Written by Don Byrd

Today, Attorney General Jeff Sessions issued a memo interpreting religious liberty protections in federal law. This follows a directive previously discussed in President Donald J. Trump’s Executive Order on religious liberty that was announced in a Rose Garden ceremony on May 4 of this year.

The memo, which was sent to all executive departments and agencies, outlines “twenty principles” that are purportedly designed to “guide administrative agencies and executive departments” in accommodating “religious observance and practice… in all government activity, including employment, contracting, and programming.”   

But, BJC General Counsel Holly Hollman suggests it may create more problems than it would solve. In a statement following the Department of Justice’s release, Hollman said:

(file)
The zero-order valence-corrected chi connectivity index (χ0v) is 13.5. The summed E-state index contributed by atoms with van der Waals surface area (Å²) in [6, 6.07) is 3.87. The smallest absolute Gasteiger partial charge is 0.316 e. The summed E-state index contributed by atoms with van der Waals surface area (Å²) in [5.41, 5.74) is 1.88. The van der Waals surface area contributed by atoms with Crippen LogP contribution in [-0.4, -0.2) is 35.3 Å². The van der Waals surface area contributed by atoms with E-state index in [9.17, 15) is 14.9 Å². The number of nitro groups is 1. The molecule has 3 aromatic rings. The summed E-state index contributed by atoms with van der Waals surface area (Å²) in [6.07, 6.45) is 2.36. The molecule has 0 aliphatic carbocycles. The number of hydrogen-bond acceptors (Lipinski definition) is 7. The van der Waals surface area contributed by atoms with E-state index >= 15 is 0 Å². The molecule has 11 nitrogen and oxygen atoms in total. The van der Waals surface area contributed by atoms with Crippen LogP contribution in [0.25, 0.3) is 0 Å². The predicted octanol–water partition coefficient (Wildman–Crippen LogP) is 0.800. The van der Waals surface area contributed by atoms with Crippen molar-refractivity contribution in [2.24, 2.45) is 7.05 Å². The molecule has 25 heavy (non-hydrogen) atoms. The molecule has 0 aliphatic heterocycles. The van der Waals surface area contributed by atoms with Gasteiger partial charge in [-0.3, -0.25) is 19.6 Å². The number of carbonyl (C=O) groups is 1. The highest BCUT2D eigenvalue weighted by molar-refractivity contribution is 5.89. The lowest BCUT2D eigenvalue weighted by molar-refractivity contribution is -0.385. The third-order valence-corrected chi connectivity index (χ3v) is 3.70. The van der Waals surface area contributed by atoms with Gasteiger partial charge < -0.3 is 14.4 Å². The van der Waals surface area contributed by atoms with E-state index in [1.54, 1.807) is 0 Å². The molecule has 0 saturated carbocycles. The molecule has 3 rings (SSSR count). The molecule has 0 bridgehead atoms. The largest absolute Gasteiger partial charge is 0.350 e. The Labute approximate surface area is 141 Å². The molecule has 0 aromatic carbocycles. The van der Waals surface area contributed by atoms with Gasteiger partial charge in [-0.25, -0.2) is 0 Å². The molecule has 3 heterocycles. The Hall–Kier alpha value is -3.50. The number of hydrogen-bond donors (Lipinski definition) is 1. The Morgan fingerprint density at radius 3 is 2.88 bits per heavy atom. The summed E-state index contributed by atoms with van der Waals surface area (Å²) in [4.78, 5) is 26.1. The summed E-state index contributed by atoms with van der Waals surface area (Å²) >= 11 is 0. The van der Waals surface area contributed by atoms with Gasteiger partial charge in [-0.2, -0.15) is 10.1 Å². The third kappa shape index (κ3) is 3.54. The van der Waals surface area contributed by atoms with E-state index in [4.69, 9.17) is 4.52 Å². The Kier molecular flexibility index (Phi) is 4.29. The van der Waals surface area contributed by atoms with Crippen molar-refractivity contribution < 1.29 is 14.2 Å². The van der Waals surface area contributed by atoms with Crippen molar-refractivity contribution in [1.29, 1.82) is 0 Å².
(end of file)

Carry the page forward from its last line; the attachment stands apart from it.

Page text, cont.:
In large part, the guidance restates much settled law, though with a decided tilt toward concerns of free exercise, giving short shrift to the government’s duty to avoid “no establishment” concerns. In a couple of areas, the guidance will exacerbate controversy. The guidance treats complicated legal issues, such as the definition of “substantial burden” on religious exercise and the interplay between religious autonomy and government funding, in an overly simplistic way.   

Read the Justice Department’s press release here and guidance here.

Also, you can read BJC Executive Director Amanda Tyler’s statement in response to the May 4 Executive Order, calling it “largely a symbolic act.”